As Social and Political Crises Deepen Post Yugoslav Kleptocracies Stoke Nationalism

Nationalistic rhetoric and recrimination in the former Yugoslavia has not been this bad since the start of the war in the early 1990s. Much like the tacit alliance between Serb and Croat nationalists at Borovo Selo back then the current recriminations are functional for the elites running the kleptocratic banana republics that have emerged upon the collapse of Yugoslavia.

The kleptocracies by now have little more to offer their people than a steady diet of tribal rhetoric.

A popular left is gradually, but discernibly, stirring once more in the former Yugoslavia which includes heightened labour unrest. In Croatia, we have seen a shakeup of politics as usual with the emergence of the Most, admittedly centre-right, list of regionalist parties but also of the Zivi Zid leftist party. In Bosnia, an uprising in 2014 shook the established parties. Although this uprising took place only in territory which was controlled during the war by the Muslim dominated Bosnian army, nonetheless the grievances that animated the uprising are shared across the ethnic divide and intrigue and fear, for the most part, prevented its spread. In Montenegro, the criminal regime invents coups and rigs elections to stay in power. In Serbia, the ruling party faces a significant social protest movement in Belgrade and its grip on power is not as secure as appearance would have it. In Serbia, as in Croatia, leftist movements are stirring.

The respective nationalist and kleptocratic establishments are facing a nascent, though growing, post Yugoslav left given the continued effects of the neoliberal robbery of social property that was made possible by the war. Patriotism is the last refuge of the scoundrel, but in the former Yugoslavia it is the first and perpetual refuge of the scoundrel. The response of the political and economic elites to the deep social crisis enveloping the region is to stoke nationalism.

Croatia, for example, is in the grips of a wave of racist anti-Serb hysteria, so much so that Croatian children eating chocolate manufactured in Serbia is enough to provoke widespread howls of consternation. At the same time, the defacing of the Jasenovac concentration camp memorial, run by the wartime fascist Croatian state and serving mostly, but not exclusively, as a place of extermination of Serbs, with anti-Serb fascist slogans is not a source of consternation, as the mayor of Jasenovac put it.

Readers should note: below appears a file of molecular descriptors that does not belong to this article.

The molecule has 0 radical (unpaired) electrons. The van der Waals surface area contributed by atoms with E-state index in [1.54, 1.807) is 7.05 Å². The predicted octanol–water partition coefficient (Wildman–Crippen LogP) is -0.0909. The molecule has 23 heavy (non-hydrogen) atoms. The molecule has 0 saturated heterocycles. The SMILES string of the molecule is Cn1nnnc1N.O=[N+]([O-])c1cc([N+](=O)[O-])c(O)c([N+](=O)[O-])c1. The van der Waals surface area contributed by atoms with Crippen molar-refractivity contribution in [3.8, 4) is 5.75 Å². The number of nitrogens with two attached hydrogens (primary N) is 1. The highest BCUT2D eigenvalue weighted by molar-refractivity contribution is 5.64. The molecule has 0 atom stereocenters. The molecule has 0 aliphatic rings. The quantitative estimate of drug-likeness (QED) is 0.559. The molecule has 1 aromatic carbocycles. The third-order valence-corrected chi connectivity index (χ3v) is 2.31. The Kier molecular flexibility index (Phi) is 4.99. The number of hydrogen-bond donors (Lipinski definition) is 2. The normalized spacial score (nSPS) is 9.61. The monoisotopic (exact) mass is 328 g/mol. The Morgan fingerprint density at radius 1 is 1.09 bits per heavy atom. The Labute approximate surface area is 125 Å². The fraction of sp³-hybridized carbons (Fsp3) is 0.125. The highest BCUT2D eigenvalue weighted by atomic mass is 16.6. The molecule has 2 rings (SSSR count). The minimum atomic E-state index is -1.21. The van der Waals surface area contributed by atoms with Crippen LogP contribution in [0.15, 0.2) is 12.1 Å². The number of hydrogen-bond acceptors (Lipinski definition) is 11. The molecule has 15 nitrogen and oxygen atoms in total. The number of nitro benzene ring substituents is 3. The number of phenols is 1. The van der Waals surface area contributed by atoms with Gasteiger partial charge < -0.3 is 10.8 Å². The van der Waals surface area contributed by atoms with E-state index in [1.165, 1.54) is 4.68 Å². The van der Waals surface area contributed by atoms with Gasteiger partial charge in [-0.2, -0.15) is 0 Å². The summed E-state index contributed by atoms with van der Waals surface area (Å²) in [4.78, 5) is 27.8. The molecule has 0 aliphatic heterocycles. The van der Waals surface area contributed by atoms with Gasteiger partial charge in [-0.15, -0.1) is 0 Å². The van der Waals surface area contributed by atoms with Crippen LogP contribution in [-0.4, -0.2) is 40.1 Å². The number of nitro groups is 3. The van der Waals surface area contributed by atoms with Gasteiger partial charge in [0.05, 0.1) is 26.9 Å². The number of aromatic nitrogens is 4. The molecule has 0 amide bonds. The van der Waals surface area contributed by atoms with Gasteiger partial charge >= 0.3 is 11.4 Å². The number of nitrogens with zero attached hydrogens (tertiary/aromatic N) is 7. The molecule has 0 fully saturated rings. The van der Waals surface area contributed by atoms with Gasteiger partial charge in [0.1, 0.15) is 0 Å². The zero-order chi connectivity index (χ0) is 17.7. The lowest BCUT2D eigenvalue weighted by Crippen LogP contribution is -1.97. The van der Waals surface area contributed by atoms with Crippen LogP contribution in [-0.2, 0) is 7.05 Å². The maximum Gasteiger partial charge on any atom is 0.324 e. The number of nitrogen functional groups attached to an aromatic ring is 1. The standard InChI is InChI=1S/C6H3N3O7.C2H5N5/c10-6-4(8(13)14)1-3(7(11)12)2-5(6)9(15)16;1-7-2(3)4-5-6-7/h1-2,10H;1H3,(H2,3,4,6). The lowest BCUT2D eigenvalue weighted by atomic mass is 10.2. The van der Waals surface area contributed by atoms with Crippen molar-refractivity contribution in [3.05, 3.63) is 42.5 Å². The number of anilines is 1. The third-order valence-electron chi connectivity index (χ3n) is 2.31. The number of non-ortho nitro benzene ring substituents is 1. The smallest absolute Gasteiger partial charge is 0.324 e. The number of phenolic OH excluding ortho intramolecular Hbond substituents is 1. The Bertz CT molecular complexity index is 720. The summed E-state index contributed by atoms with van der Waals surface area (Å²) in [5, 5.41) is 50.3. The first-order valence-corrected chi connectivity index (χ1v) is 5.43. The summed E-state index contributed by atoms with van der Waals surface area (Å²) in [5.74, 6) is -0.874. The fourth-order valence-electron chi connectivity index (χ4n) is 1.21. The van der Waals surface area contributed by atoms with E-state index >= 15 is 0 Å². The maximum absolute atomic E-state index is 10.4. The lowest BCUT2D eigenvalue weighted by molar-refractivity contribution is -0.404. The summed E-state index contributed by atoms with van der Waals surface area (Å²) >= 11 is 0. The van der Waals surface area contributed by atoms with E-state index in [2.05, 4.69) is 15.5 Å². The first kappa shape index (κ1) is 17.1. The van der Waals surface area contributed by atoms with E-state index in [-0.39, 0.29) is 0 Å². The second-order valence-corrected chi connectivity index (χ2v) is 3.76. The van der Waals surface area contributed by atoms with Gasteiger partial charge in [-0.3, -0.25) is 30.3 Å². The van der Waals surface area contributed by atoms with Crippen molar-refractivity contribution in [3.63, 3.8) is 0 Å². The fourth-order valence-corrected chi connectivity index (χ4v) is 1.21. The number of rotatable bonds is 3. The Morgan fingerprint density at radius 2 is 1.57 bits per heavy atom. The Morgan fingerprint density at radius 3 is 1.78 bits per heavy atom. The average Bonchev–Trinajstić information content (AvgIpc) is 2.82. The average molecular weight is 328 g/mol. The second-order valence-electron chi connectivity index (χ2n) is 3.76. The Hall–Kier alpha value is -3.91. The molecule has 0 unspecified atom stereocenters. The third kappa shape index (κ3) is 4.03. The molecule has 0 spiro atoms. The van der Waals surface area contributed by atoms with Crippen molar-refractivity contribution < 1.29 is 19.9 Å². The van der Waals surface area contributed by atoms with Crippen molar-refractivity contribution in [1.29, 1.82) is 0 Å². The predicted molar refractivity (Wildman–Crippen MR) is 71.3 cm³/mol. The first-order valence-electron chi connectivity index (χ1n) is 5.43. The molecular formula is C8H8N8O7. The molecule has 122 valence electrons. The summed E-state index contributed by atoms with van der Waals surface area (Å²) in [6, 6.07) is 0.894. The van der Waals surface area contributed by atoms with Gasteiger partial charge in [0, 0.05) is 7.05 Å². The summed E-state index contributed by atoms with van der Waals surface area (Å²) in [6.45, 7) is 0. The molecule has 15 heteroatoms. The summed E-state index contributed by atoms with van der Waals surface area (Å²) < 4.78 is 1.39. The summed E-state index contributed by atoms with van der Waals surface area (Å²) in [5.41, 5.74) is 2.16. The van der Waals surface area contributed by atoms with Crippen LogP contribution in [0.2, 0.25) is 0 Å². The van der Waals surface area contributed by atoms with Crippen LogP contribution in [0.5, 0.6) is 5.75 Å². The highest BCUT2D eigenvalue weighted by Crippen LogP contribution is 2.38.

In Serbia, this has provoked nationalistic anti-Croat hysteria which has today reached a crescendo after Croatia blocked one of the latest, out of a possible three, chapters of Serbia’s EU accession protocols. Serbia appears also to be heading toward Presidential elections, with the ruling party, in association with the country’s absurdist tabloids, launching vitriolic attacks against potential rival candidates. If Ivan Stambolic were running, or contemplating running, for President against the current party of power the only thing missing would be the bullets.

This comes at a bad time. In Serbia, there is a definite trend, even amongst the intellectual classes, toward revisionism that is to say toward a nationalistic reinterpretation of the Milosevic period. This revisionism, in part, necessarily downplays Serbia’s historic responsibilities, which are not inconsiderable, for the wars and ethnic cleansing of the 1990s. The current events will have the effect of making it harder for Serbs to recognise and reconcile to the good, the bad and the ugly of Serbian history. The Serbian Prime Minister, who during the war was a rabid ultra nationalist whose then political godfather played a non-trivial role at Borovo Selo, says that he won’t be lectured to by Zagreb. The fervent rhetoric may suit him politically, but it does little to contribute to the modernisation of Serbia and antifascist lectures from a former ultra nationalist, rightly, carry no weight in Croatia.

It is important, I think, that we Serbs recognise our history objectively and ethically independent of what is said and done in Zagreb. We should do this because it is the right thing to do, and we should do this because doing so helps those of our comrades in Croatia who seek to do the same.

The situation in Bosnia is very bad, and surely it is no coincidence that the state of play in Bosnia has descended to the levels it has following the 2014 uprisings and the escalation of tension between Washington and Moscow.

It is not just that the nationalists in Zagreb, Sarajevo and Belgrade stoke and benefit from inter-ethnic tensions. So do the great powers who increasingly use the territory of the former Yugoslavia as a pawn in what John Mearsheimer referred to as “the tragedy of great power politics,” as they always have except for that period after 1948 when we didn’t let them.